We’ve lost count of how many times insiders have accumulated shares in a company that goes on to improve markedly. The flip side of that is that there are more than a few examples of insiders dumping stock prior to a period of weak performance. So before you buy or sell Signature Bank (NASDAQ:SBNY), you may well want to know whether insiders have been buying or selling.
What Is Insider Buying?
It’s quite normal to see company insiders, such as board members, trading in company stock, from time to time. However, most countries require that the company discloses such transactions to the market.
Insider transactions are not the most important thing when it comes to long-term investing. But it is perfectly logical to keep tabs on what insiders are doing. As Peter Lynch said, ‘insiders might sell their shares for any number of reasons, but they buy them for only one: they think the price will rise.’
Signature Bank Insider Transactions Over The Last Year
In the last twelve months, the biggest single sale by an insider was when Co-Founder Joseph DePaolo sold US$3.7m worth of shares at a price of US$144 per share. That is hardly a positive sign, even though it took place above the latest price (US$103). So it may not tell us anything about how insiders feel about the current share price.
In the last twelve months insiders purchased 29.75k shares for US$1.3m. But they sold 137.34k for US$19m. All up, insiders sold more shares in Signature Bank than they bought, over the last year. The sellers received a price of around US$141, on average. Insider selling doesn’t make us excited to buy. But the selling was at much higher prices than the current share price (US$103), so it probably doesn’t tell us a lot about the value on offer today. You can see a visual depiction of insider transactions over the last 12 months, below. By clicking on the graph below, you can see the precise details of each insider transaction!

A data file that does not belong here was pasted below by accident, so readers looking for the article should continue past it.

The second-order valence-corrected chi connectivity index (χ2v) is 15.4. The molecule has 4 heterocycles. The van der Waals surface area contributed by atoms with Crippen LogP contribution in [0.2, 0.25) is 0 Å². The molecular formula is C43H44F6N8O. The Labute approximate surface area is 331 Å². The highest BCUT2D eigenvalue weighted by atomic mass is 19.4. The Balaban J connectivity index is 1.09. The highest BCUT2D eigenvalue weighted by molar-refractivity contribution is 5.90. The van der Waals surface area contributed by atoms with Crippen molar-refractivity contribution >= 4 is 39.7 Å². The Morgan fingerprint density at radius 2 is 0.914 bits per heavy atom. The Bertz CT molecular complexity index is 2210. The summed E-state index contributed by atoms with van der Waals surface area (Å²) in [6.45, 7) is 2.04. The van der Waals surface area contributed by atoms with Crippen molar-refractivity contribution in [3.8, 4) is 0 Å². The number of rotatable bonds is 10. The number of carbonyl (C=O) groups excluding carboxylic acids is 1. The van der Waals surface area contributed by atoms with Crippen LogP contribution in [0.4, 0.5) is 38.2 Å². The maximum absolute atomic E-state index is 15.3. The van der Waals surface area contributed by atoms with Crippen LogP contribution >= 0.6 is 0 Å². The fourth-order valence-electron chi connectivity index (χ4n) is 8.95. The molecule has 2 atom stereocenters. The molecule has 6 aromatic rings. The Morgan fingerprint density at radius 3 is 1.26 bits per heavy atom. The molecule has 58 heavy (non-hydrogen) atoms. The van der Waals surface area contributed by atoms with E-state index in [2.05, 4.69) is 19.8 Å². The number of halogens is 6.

For those who like to find winning investments this free list of growing companies with recent insider purchasing, could be just the ticket.
Insiders at Signature Bank Have Sold Stock Recently
We’ve seen more insider selling than insider buying at Signature Bank recently. We note insiders cashed in US$541k worth of shares. Meanwhile Executive VP & COO Mark Sigona bought US$64k worth. Since the selling really does outweigh the buying, we’d say that these transactions may suggest that some insiders feel the company has been fully valued in recent months.
Another way to test the alignment between the leaders of a company and other shareholders is to look at how many shares they own. Usually, the higher the insider ownership, the more likely it is that insiders will be incentivised to build the company for the long term. Signature Bank insiders own 2.9% of the company, currently worth about US$162m based on the recent share price. This kind of significant ownership by insiders does generally increase the chance that the company is run in the interest of all shareholders.
What Might The Insider Transactions At Signature Bank Tell Us?
The stark truth for Signature Bank is that there has been more insider selling than insider buying in the last three months. Despite some insider buying, the longer term picture doesn’t make us feel much more positive. On the plus side, Signature Bank makes money, and is growing profits. While insiders do own a lot of shares in the company (which is good), our analysis of their transactions doesn’t make us feel confident about the company. Of course, the future is what matters most. So if you are interested in Signature Bank, you should check out this free report on analyst forecasts for the company.
But note: Signature Bank may not be the best stock to buy. So take a peek at this free list of interesting companies with high ROE and low debt.
To help readers see past the short term volatility of the financial market, we aim to bring you a long-term focused research analysis purely driven by fundamental data. Note that our analysis does not factor in the latest price-sensitive company announcements.
The author is an independent contributor and at the time of publication had no position in the stocks mentioned. For errors that warrant correction please contact the editor at email@example.com.